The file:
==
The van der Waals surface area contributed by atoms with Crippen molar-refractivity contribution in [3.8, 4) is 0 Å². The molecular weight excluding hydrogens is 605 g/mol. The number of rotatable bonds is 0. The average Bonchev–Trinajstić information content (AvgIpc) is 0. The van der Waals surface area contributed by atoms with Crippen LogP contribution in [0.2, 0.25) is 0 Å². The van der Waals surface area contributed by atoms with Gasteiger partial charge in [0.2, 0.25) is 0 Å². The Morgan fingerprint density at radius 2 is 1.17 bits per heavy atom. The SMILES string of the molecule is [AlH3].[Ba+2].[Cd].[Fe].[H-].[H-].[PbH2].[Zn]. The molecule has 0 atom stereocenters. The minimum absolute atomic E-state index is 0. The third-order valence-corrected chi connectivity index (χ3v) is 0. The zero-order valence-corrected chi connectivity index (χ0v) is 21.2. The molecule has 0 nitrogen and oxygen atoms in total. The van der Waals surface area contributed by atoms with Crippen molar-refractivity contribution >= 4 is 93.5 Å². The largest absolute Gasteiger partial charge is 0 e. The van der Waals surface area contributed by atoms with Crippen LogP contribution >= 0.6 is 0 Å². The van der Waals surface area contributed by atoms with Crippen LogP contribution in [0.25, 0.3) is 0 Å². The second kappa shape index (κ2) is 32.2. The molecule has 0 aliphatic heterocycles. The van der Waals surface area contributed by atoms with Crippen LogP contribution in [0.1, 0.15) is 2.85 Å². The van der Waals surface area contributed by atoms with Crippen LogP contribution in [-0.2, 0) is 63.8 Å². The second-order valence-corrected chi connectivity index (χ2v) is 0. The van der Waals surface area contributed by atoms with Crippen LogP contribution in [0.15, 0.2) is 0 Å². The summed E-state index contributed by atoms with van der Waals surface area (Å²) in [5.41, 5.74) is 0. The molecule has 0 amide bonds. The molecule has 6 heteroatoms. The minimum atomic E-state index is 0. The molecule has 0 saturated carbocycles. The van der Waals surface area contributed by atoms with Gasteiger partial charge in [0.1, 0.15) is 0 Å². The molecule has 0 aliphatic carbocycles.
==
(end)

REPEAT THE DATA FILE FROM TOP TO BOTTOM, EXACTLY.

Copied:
The van der Waals surface area contributed by atoms with Crippen molar-refractivity contribution in [3.8, 4) is 0 Å². The molecular weight excluding hydrogens is 605 g/mol. The number of rotatable bonds is 0. The average Bonchev–Trinajstić information content (AvgIpc) is 0. The van der Waals surface area contributed by atoms with Crippen LogP contribution in [0.2, 0.25) is 0 Å². The van der Waals surface area contributed by atoms with Gasteiger partial charge in [0.2, 0.25) is 0 Å². The Morgan fingerprint density at radius 2 is 1.17 bits per heavy atom. The SMILES string of the molecule is [AlH3].[Ba+2].[Cd].[Fe].[H-].[H-].[PbH2].[Zn]. The molecule has 0 atom stereocenters. The minimum absolute atomic E-state index is 0. The third-order valence-corrected chi connectivity index (χ3v) is 0. The zero-order valence-corrected chi connectivity index (χ0v) is 21.2. The molecule has 0 nitrogen and oxygen atoms in total. The van der Waals surface area contributed by atoms with Crippen molar-refractivity contribution >= 4 is 93.5 Å². The largest absolute Gasteiger partial charge is 0 e. The van der Waals surface area contributed by atoms with Crippen LogP contribution >= 0.6 is 0 Å². The van der Waals surface area contributed by atoms with Crippen LogP contribution in [0.25, 0.3) is 0 Å². The second kappa shape index (κ2) is 32.2. The molecule has 0 aliphatic heterocycles. The van der Waals surface area contributed by atoms with Crippen LogP contribution in [0.1, 0.15) is 2.85 Å². The van der Waals surface area contributed by atoms with Crippen LogP contribution in [-0.2, 0) is 63.8 Å². The second-order valence-corrected chi connectivity index (χ2v) is 0. The van der Waals surface area contributed by atoms with Crippen LogP contribution in [0.15, 0.2) is 0 Å². The summed E-state index contributed by atoms with van der Waals surface area (Å²) in [5.41, 5.74) is 0. The molecule has 0 amide bonds. The molecule has 6 heteroatoms. The minimum atomic E-state index is 0. The molecule has 0 saturated carbocycles. The van der Waals surface area contributed by atoms with Gasteiger partial charge in [0.1, 0.15) is 0 Å². The molecule has 0 aliphatic carbocycles.